Monday, November 29, 2004

The Iraqi Communist Party . . . to the Right of the Gaullists!

Juan Cole comments on "the interview that Majid Musa, deputy speaker of the Iraqi National Council and leader of the Iraqi Communist Party, gave to Egyptian Radio (BBC World Monitoring, Nov. 23)":
The Egyptian interview asked what the participants at the Sharm El Sheikh conference could be expected to agree on.
"Majid: I believe that there is a common ground and that a consensus is possible. The continuation of the unstable conditions, the deteriorating security situation in Iraq and the activities of terrorists and saboteurs will not be restricted within Iraqi borders. The impact of those crimes and this terrorism will spread throughout the region, unless we take timely measures and cooperate to ward off such dangers." He added that the issue of the exact shape of Iraqi federalism was an internal affair.
The Cairo interviewer asked him about a deadline for withdrawal of US troops. (France had pressed for a deadline of Dec. 31, 2005, for this withdrawal, but the other Sharm El Sheikh participants, including Egypt, rejected it).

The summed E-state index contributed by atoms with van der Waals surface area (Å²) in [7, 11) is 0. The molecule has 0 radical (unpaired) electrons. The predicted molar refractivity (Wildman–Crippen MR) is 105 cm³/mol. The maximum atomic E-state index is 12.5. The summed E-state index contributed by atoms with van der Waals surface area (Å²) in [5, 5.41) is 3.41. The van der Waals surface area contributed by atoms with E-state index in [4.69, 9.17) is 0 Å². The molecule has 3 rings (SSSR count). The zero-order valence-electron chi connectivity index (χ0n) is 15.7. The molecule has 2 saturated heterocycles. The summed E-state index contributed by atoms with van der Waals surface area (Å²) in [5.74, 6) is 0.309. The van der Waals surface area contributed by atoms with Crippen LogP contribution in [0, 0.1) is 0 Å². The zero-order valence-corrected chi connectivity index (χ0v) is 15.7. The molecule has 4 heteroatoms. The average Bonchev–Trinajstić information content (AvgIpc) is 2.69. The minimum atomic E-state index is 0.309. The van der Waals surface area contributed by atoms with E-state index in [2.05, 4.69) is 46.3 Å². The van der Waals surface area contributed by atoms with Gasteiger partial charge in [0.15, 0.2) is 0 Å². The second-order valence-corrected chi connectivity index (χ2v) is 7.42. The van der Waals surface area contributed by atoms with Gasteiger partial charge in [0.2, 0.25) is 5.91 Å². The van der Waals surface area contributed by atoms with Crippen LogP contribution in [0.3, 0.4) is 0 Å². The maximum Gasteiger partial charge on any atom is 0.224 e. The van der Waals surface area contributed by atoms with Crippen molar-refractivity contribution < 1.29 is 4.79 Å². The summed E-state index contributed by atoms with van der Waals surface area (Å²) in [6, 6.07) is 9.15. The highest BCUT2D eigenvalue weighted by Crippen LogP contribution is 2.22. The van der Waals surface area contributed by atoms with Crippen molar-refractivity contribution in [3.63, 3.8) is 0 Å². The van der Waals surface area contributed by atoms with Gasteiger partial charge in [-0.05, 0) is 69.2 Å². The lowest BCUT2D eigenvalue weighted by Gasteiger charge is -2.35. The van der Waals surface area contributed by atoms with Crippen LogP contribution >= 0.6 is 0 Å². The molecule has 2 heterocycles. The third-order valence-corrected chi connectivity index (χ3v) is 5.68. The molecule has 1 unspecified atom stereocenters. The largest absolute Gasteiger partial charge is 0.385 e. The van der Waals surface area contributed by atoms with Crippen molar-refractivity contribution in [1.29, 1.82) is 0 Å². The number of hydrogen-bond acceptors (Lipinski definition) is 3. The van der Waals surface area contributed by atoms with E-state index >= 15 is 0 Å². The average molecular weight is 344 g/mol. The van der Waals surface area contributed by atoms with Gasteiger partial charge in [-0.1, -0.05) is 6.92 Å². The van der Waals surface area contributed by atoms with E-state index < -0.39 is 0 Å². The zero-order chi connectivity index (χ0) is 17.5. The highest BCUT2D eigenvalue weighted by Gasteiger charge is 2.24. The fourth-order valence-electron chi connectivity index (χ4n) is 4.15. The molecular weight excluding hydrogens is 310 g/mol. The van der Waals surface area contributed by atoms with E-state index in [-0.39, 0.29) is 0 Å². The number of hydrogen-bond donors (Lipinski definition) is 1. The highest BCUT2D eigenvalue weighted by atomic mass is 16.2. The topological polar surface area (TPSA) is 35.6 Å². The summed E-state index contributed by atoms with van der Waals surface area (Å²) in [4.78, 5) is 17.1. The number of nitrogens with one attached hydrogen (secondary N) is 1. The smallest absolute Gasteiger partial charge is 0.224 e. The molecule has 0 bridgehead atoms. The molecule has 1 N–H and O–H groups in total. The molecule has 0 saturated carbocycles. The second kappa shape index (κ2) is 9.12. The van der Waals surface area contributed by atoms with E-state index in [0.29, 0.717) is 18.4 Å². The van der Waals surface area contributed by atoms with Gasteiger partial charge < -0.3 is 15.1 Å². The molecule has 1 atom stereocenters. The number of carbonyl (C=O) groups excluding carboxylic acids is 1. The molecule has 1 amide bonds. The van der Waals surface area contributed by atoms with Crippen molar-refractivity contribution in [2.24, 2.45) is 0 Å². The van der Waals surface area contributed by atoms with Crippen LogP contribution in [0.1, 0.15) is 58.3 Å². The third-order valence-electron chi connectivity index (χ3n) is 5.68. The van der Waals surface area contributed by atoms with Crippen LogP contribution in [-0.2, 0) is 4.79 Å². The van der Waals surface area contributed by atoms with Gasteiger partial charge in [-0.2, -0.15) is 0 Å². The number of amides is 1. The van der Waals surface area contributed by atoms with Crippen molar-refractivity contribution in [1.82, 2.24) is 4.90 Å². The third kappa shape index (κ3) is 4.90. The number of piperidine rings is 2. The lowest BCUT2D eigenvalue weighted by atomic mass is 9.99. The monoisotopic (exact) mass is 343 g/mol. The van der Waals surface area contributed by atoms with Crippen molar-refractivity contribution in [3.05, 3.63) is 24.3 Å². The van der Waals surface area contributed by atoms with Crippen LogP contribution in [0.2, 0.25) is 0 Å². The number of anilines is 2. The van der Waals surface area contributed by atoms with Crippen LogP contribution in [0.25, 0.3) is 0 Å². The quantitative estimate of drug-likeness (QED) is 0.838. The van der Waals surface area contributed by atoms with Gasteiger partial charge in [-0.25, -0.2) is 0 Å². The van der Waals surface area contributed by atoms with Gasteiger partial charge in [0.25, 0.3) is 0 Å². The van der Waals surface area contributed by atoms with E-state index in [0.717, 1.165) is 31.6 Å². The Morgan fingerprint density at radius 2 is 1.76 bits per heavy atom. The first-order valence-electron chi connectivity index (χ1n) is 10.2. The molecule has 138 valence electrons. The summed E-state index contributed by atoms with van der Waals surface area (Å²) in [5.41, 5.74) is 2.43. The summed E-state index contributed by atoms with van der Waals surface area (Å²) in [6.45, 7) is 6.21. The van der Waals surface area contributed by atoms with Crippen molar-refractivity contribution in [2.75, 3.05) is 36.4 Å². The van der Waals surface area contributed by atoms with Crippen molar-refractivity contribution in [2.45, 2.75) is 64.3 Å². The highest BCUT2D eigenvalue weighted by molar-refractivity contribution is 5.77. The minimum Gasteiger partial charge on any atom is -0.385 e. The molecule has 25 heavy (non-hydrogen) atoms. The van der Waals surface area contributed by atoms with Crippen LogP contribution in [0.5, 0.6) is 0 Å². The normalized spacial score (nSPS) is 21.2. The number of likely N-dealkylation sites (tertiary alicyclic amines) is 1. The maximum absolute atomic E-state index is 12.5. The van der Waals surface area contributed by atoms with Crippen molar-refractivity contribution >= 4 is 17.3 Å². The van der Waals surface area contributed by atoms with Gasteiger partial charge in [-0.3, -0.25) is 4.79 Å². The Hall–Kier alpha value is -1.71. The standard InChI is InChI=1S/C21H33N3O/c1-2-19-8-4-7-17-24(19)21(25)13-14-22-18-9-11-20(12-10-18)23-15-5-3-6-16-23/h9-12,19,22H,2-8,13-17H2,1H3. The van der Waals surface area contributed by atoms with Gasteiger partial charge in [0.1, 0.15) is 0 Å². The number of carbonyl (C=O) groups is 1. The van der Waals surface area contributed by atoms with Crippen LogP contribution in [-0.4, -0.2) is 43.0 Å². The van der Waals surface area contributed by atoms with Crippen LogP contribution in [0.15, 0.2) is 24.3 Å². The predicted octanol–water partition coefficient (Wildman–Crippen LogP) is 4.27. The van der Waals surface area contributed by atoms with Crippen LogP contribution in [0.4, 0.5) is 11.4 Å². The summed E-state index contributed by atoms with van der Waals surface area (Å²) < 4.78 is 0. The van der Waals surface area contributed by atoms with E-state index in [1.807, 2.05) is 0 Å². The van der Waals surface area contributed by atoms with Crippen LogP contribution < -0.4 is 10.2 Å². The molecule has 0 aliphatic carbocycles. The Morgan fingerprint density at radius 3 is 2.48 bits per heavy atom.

"Majid: As for the other issue, which is the withdrawal of foreign forces, it is an objective that all Iraqis without exception seek to achieve. Nobody could claim that they are keener than the Iraqi people to see a quick end to the presence of foreign troops. However, the problem is deciding when those troops could depart. We have not yet built sufficient military, police or security forces to protect the security of Iraq."
It appears to me that the stance of the Iraqi Communist Party, at least for now, is not so far from that of the US government-- curb terrorists and saboteurs, decide on federalism in the Iraqi parliament, and be patient about foreign troops until an Iraqi military can be trained. That is, the ICP seems somewhat to the right of the Gaullists here! (Informed Comment, November 26, 2004)
Cole's comment reminds me of what As`ad AbuKhalil said last April:
When I see the rise of As-Sadr movement and the Sunni fundamentalist groups I can't but wonder about the prospects for secularism in Iraq. The Iraqi Communist Party could have provided the credible alternative but the idiots of the party have damaged their cause for years -- if not decades -- to come by accepting to serve as a tool for occupation. Just as Arab communism suffered from subservience to USSR (especially on the partition question), Iraqi communism has deeply hurt the movement. (The Angry Arab News Service, April 5, 2004)

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